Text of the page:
Greece’s four core banks have received a second round of capital injections in the last few months to address capital shortfalls identified by the Bank of Greece’s stress tests. However, an increasing number of investors are concerned that some of the lenders may be called upon to further boost their capital to deal with problem assets and extend credit to the economy following the ECB’s stress tests in the autumn. Although the IMF and others contend that the banking sector will need several billion euros more to clear its loan book, some Greek bankers and analysts dispute this, arguing that the tests will show no material capital needs, requiring new share capital increases. It is not certain who is right or wrong. Nonetheless, the fact that there is a question mark does not bode well for the economy and bank stocks.
The four systemically important banks have been able to capitalize on favorable international market conditions, improving macroeconomic fundamentals and expectations for a turnaround of the Greek economy to raise 2.25 billion euros by issuing senior bonds since April. They have also been able to raise a total of 8.3 billion by selling common equities to predominantly foreign investors in a sign of confidence in the banks’ ability to produce strong profits and handle a large amount of problem loans.
So, the poor performance of their stocks on the Athens bourse lately has raised some eyebrows. Bank shares were battered on the Athens Exchange last week and the banking stock index is now down more than 6 percent since the start of the year with the shares of National Bank and Eurobank falling by more than 30 percent over the same period. In contrast, the shares of Alpha Bank and Piraeus Bank have gained 8 and 4 percent respectively year-to-date.
Their losses may be partly explained by exogenous factors such as recent events in the banking system of Bulgaria and the trimming of positions in europeriphery equities by hedge funds. However, it looks as though concerns about the outcome of the ECB’s AQR (Asset Quality Review) and stress tests (via the EBA), expected to be announced in late October, dominate.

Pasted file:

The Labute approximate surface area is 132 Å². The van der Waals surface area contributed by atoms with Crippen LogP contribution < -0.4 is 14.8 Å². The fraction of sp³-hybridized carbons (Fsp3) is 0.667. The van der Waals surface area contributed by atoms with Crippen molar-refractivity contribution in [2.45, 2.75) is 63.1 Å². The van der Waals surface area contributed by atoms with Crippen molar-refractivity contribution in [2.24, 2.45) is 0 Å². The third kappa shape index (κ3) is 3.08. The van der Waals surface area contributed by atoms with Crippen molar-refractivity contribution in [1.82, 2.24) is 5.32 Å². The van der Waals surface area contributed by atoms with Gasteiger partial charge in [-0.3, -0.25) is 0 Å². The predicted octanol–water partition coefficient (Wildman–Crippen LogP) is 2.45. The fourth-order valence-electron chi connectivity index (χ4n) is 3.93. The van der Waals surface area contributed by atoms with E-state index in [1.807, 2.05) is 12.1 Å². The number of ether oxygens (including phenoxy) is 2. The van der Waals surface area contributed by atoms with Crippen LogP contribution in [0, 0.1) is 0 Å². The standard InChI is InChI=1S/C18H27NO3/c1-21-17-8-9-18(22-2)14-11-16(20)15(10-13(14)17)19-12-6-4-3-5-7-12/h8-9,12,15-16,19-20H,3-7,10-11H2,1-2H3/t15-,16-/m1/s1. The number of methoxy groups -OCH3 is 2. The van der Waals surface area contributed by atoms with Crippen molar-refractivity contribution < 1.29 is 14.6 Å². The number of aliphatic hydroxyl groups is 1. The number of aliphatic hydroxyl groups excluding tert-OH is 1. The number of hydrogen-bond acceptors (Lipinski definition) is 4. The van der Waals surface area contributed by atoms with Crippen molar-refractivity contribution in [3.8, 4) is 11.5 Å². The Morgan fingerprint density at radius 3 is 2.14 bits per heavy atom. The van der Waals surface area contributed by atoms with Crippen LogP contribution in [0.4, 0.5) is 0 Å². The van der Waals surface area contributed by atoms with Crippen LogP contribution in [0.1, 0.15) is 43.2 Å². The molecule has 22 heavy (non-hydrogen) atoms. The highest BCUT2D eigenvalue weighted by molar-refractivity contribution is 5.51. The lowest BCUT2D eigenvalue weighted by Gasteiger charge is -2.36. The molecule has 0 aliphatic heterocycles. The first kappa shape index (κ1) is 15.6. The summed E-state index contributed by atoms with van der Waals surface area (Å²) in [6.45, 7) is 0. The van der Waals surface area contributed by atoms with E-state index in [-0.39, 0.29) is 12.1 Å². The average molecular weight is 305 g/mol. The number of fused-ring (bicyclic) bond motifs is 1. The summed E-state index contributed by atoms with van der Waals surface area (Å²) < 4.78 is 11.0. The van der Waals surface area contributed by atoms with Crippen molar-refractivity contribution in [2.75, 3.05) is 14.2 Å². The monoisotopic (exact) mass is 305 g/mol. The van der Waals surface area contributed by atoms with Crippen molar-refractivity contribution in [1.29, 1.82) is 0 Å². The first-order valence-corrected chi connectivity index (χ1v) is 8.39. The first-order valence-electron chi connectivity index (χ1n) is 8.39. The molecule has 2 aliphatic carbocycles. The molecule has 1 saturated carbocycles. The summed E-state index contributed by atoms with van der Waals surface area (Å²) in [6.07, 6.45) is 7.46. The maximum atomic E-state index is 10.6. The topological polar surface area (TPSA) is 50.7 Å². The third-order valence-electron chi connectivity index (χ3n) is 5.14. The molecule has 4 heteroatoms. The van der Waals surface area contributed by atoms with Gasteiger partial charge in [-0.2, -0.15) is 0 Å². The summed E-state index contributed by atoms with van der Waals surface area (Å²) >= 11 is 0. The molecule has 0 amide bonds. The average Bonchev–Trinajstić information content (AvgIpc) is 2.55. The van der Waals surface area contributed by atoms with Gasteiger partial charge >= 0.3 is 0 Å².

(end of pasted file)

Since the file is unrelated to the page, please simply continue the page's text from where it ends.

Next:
Some observers point to the release of the latest IMF review on the Greek economy and its reference to the banking sector as the ringing alarm. The Fund said the banking system will likely require additional capital if it is to deal effectively with high nonperforming loans (NPLs) and support economic recovery. It warned that the Greek banks have one of the highest NPL-to-loan ratios worldwide, far higher than levels seen in systemic crises in other countries. NPLs stood at 33 percent of all loans at end-2013 and analysts estimate they jumped to 38 percent in the first quarter of this year. The IMF reckons the high level of NPLs could harm GDP growth in the years ahead by stemming credit expansion in an economy which is not yet competitive as stagnant non-tourism exports show.
The IMF thinks the four core banks should have been recapitalized under the adverse rather than baseline macroeconomic scenario in the Bank of Greece/BlackRock stress test. Moreover, it finds some of the assumptions made overly optimistic and estimates additional capital needs to the tune of at least 6 billion euros under the adverse scenario. The latter amount is explained by estimates for bigger losses on residential loan portfolios on the back of a larger drop in the value of collateral, i.e. apartments, and the banks’ policy of deferring full provisioning to the time when the loan is written off rather than upfront when a default occurs.
It is noted that the Bank of Greece stress test concluded the four banks needed 5.8 billion euros under the baseline scenario, encompassing the economic adjustment program’s GDP growth estimates, and 8.8 billion euros under the adverse scenario. The four banks may have raised 8.3 billion but used 1.7 billion to repurchase their preference shares from the state.
On the other hand, the critics of the IMF counter that all four banks are overcapitalized. They say three out of the four banks were recapitalized under the adverse scenario, excluding forthcoming corporate actions to further boost their capital. They add that the Greek economy has faced tremendous stress in the last six years with a cumulative output loss of over 23 percent but all leading indicators point to a recovery.
Critics also point out banks have been able to raise capital and debt at increasingly favorable terms and would not have been able to do so if investors thought they would lose money. Instead, they accuse the IMF of “scaring investors and interrupting this virtuous cycle.” Some Greek bankers and analysts even seem to believe the goal may be to force banks to tap the 11 billion euros from the 49 billion earmarked for bank resolution and recapitalization in the program and make it more likely for the country to request a third bailout loan to fill the projected funding gap of 12.6 billion.
No one knows at this point what the ECB stress test will show for Greek banks in the fall. So, we have to wait until then to see which camp is right. However, investors on the Athens bourse seem to take more seriously into consideration the view that the banks may need to raise more capital to deal with the NPLs and avoid deleveraging. This is something the top brass at local banks cannot ignore, especially if it continues, and it certainly does not bode well for the economy.